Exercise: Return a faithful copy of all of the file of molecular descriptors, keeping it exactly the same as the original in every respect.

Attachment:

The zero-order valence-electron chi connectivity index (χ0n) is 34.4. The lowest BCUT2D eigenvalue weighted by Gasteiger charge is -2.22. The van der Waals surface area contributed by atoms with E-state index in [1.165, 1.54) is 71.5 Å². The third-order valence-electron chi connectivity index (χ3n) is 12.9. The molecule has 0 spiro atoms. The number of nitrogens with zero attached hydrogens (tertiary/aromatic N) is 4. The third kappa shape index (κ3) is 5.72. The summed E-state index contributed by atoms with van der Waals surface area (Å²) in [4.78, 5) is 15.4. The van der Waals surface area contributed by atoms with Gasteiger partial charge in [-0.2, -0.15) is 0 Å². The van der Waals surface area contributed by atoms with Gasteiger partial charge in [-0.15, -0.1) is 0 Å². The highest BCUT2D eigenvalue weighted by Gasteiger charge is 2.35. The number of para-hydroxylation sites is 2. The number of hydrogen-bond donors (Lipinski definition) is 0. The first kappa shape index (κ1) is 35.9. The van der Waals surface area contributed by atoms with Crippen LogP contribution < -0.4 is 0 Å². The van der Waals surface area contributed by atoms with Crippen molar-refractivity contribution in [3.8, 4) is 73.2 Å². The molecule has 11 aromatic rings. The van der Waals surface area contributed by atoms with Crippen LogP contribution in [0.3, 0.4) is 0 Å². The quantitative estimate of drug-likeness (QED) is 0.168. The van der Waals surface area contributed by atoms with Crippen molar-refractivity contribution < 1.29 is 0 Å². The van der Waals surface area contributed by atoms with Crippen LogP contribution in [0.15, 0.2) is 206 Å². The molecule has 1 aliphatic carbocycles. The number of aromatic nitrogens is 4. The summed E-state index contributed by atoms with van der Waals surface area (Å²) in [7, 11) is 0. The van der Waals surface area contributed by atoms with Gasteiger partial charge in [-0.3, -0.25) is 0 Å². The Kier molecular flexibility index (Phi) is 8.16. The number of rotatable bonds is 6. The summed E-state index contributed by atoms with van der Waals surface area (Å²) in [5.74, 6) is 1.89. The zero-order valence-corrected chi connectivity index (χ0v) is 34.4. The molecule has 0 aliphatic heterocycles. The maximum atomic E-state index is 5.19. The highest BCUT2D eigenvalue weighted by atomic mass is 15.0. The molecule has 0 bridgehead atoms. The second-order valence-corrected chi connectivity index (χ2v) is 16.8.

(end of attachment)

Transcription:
The zero-order valence-electron chi connectivity index (χ0n) is 34.4. The lowest BCUT2D eigenvalue weighted by Gasteiger charge is -2.22. The van der Waals surface area contributed by atoms with E-state index in [1.165, 1.54) is 71.5 Å². The third-order valence-electron chi connectivity index (χ3n) is 12.9. The molecule has 0 spiro atoms. The number of nitrogens with zero attached hydrogens (tertiary/aromatic N) is 4. The third kappa shape index (κ3) is 5.72. The summed E-state index contributed by atoms with van der Waals surface area (Å²) in [4.78, 5) is 15.4. The van der Waals surface area contributed by atoms with Gasteiger partial charge in [-0.2, -0.15) is 0 Å². The van der Waals surface area contributed by atoms with Gasteiger partial charge in [-0.15, -0.1) is 0 Å². The highest BCUT2D eigenvalue weighted by Gasteiger charge is 2.35. The number of para-hydroxylation sites is 2. The number of hydrogen-bond donors (Lipinski definition) is 0. The first kappa shape index (κ1) is 35.9. The van der Waals surface area contributed by atoms with Crippen LogP contribution < -0.4 is 0 Å². The van der Waals surface area contributed by atoms with Crippen molar-refractivity contribution in [3.8, 4) is 73.2 Å². The molecule has 11 aromatic rings. The van der Waals surface area contributed by atoms with Crippen LogP contribution in [0.3, 0.4) is 0 Å². The quantitative estimate of drug-likeness (QED) is 0.168. The van der Waals surface area contributed by atoms with Crippen molar-refractivity contribution < 1.29 is 0 Å². The van der Waals surface area contributed by atoms with Crippen LogP contribution in [0.15, 0.2) is 206 Å². The molecule has 1 aliphatic carbocycles. The number of aromatic nitrogens is 4. The summed E-state index contributed by atoms with van der Waals surface area (Å²) in [7, 11) is 0. The van der Waals surface area contributed by atoms with Gasteiger partial charge in [-0.3, -0.25) is 0 Å². The Kier molecular flexibility index (Phi) is 8.16. The number of rotatable bonds is 6. The summed E-state index contributed by atoms with van der Waals surface area (Å²) in [5.74, 6) is 1.89. The zero-order valence-corrected chi connectivity index (χ0v) is 34.4. The molecule has 0 aliphatic heterocycles. The maximum atomic E-state index is 5.19. The highest BCUT2D eigenvalue weighted by atomic mass is 15.0. The molecule has 0 bridgehead atoms. The second-order valence-corrected chi connectivity index (χ2v) is 16.8.